We initially covered NYC-based coupon service 8coupons earlier this year when they launched their local coupon offering. Their “Money Map” shows deals on a Google Map so you can find deals in whatever location you would like. You can also see the top 8 deals in a city and national deals as well. In NYC the top deals come from Applebees, Starbucks, SuperMac, etc. 8coupons reports about 800,000 unique visitors for November.
Today the company has announced that the 8coupons service is available nationwide. The money map will now automatically detect your location and show you deals closest to you. Users can contribute deals they find (similar to Postabon which we covered last week) and 8coupons notes they will also run mobile-exclusive deals as well.
In terms of monetization, 8coupons notes, “8coupons.com has partnered with Valpak, Money Mailer, and RedPlum’s SuperCoups as well as with several local bloggers and content partners to add over 50,000 local deals across the country.” It looks like a lot of the coupons are online versions of the local coupons we receive in bundles in the mail.
For the last six months, I seem to always head to the barbershop on days when it is raining. Normally there is a wait at the barbershop (15 minutes or so) but it always seems like the days when it rains there is no wait. I asked the barber if the weather and the wait was related and he said yes. He went on to say that “bad weather” days were very slow for the shop and sometimes he has to send one of the barbers home. Luckily my haircut has no issues with rain.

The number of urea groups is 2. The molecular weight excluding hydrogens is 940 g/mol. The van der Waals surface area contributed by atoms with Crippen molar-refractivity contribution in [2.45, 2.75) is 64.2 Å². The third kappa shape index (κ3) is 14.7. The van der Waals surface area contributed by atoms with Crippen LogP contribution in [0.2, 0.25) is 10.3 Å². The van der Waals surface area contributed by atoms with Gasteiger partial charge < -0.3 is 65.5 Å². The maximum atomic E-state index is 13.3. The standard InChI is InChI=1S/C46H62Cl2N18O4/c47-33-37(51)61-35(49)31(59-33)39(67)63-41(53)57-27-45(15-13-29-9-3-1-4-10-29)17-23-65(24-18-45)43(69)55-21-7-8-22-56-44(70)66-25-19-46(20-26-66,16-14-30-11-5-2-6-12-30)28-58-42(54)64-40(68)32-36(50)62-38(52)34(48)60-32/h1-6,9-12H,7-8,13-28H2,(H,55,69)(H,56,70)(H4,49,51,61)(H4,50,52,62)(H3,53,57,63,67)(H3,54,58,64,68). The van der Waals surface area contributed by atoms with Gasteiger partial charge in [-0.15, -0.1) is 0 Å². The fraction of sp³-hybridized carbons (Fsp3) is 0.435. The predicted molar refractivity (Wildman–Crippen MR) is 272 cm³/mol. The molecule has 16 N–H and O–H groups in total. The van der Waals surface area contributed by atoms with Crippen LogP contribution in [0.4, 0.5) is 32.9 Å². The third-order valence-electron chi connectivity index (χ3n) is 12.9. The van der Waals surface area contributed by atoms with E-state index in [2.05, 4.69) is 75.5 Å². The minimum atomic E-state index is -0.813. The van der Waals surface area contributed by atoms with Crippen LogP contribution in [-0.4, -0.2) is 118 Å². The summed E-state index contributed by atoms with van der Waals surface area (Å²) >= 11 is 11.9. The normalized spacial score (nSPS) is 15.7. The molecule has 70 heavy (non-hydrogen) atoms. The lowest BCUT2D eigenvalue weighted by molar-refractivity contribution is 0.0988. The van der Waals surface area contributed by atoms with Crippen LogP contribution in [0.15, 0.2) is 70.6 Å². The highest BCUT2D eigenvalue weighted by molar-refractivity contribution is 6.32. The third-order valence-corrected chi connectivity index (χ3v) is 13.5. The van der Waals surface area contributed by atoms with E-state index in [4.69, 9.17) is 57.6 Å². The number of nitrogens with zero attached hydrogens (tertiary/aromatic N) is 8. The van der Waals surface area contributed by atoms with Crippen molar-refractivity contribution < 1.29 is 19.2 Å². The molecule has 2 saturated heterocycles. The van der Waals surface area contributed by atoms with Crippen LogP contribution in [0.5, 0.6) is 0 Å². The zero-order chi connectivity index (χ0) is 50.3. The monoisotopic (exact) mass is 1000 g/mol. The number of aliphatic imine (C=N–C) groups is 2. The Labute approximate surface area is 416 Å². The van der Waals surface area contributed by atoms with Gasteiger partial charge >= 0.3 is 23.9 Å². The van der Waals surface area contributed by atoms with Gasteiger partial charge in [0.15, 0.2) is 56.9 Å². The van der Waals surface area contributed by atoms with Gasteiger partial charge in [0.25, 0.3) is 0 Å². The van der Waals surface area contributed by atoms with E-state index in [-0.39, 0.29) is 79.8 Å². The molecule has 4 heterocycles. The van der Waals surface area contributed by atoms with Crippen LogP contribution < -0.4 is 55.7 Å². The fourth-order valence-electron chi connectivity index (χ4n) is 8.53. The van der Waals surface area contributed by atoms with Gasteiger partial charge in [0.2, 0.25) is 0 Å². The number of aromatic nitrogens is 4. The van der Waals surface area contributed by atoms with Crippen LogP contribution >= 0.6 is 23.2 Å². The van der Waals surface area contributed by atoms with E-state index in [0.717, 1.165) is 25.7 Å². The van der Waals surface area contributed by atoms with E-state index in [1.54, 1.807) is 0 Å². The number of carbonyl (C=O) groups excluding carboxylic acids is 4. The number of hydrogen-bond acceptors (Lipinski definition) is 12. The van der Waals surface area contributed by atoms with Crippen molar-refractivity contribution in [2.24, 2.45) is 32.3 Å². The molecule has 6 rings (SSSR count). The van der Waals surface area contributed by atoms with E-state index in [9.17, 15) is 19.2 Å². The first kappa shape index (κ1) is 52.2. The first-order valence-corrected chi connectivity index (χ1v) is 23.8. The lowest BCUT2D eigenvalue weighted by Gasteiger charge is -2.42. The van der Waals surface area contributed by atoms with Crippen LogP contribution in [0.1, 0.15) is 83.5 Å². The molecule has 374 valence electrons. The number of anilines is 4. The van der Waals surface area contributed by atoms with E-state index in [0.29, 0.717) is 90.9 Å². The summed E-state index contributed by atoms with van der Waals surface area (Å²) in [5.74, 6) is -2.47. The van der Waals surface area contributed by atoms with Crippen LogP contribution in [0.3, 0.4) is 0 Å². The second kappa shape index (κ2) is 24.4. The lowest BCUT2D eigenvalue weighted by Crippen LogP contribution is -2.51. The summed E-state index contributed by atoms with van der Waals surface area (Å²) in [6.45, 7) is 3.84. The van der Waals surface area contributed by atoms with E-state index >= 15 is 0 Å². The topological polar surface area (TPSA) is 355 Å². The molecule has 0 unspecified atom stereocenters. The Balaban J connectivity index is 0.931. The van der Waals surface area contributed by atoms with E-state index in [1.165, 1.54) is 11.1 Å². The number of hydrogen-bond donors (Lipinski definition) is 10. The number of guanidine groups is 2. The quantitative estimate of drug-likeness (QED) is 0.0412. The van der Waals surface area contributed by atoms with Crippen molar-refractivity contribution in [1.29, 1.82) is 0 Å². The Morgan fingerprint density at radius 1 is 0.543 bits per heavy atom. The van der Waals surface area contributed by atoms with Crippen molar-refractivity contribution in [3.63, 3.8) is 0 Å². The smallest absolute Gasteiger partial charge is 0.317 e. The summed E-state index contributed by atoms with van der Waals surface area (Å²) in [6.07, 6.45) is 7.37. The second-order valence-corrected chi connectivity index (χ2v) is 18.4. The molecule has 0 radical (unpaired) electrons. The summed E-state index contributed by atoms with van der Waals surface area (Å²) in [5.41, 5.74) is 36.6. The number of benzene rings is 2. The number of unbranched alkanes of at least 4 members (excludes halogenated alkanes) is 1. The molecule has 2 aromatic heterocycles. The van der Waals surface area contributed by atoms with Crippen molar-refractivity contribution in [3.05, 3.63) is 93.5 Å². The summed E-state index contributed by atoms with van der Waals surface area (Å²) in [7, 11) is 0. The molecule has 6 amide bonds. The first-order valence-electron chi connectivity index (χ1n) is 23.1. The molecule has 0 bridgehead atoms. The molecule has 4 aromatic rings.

A new Washington, D.C. startup is trying to help fill those barber chairs on the “bad weather” days. Bluesky Local’s tagline explains what the service aims to offer, “we improve slow day sales”. As you can see in the screenshot below, each business can setup offers based on a variety of weather conditions, time of day, month, etc. Using my barber as an example, he could setup campaigns that offer a $2 discount or a free shave on rainy or snowy days.
In an interview with Emily Mayock of Nightclub&Bar, CEO and Co-Founder Matt Ackerson noted where he came up with the idea for Bluesky Local.” Ackerson says. “…I noticed this because whenever business was slow the waiters and I would sit around, play cards and complain and joke about how little in tips we would make for that night.” Ackerson tells me that their current customers are all based in the NYC area.
The concept seems very interesting as it could fill open capacity for a merchant or casual dining location. What would it be worth to the bottom line if BlueSky Local could fill several extra tables each day?